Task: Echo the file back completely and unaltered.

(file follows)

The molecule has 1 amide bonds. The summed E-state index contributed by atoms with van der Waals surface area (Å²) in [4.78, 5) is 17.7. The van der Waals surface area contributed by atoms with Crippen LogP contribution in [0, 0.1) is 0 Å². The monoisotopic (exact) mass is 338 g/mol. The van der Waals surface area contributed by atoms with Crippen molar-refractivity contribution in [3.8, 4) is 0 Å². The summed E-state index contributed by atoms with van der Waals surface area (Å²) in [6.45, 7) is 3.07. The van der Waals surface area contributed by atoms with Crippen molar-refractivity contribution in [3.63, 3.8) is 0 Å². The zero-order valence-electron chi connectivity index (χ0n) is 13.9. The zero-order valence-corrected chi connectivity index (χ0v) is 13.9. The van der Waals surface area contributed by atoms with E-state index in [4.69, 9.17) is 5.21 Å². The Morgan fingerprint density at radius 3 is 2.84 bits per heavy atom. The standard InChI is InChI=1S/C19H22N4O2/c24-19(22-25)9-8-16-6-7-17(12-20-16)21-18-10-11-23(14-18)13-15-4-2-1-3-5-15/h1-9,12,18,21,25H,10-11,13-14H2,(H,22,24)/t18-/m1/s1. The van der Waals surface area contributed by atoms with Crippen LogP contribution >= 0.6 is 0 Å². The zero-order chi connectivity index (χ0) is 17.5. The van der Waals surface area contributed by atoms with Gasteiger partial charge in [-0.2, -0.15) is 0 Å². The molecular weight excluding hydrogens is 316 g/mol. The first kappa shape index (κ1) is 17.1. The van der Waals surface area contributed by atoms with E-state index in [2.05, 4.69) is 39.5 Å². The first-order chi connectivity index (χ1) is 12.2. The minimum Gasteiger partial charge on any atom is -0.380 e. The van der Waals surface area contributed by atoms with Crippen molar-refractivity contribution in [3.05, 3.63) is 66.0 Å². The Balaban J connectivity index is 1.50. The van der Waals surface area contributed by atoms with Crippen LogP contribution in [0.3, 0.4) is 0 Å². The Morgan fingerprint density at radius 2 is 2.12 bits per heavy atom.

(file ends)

The molecule has 1 amide bonds. The summed E-state index contributed by atoms with van der Waals surface area (Å²) in [4.78, 5) is 17.7. The van der Waals surface area contributed by atoms with Crippen LogP contribution in [0, 0.1) is 0 Å². The monoisotopic (exact) mass is 338 g/mol. The van der Waals surface area contributed by atoms with Crippen molar-refractivity contribution in [3.8, 4) is 0 Å². The summed E-state index contributed by atoms with van der Waals surface area (Å²) in [6.45, 7) is 3.07. The van der Waals surface area contributed by atoms with Crippen molar-refractivity contribution in [3.63, 3.8) is 0 Å². The zero-order valence-electron chi connectivity index (χ0n) is 13.9. The zero-order valence-corrected chi connectivity index (χ0v) is 13.9. The van der Waals surface area contributed by atoms with E-state index in [4.69, 9.17) is 5.21 Å². The Morgan fingerprint density at radius 3 is 2.84 bits per heavy atom. The standard InChI is InChI=1S/C19H22N4O2/c24-19(22-25)9-8-16-6-7-17(12-20-16)21-18-10-11-23(14-18)13-15-4-2-1-3-5-15/h1-9,12,18,21,25H,10-11,13-14H2,(H,22,24)/t18-/m1/s1. The van der Waals surface area contributed by atoms with Crippen LogP contribution >= 0.6 is 0 Å². The zero-order chi connectivity index (χ0) is 17.5. The van der Waals surface area contributed by atoms with Gasteiger partial charge in [-0.2, -0.15) is 0 Å². The molecular weight excluding hydrogens is 316 g/mol. The first kappa shape index (κ1) is 17.1. The van der Waals surface area contributed by atoms with E-state index in [2.05, 4.69) is 39.5 Å². The first-order chi connectivity index (χ1) is 12.2. The minimum Gasteiger partial charge on any atom is -0.380 e. The van der Waals surface area contributed by atoms with Crippen molar-refractivity contribution in [3.05, 3.63) is 66.0 Å². The Balaban J connectivity index is 1.50. The van der Waals surface area contributed by atoms with Crippen LogP contribution in [0.3, 0.4) is 0 Å². The Morgan fingerprint density at radius 2 is 2.12 bits per heavy atom.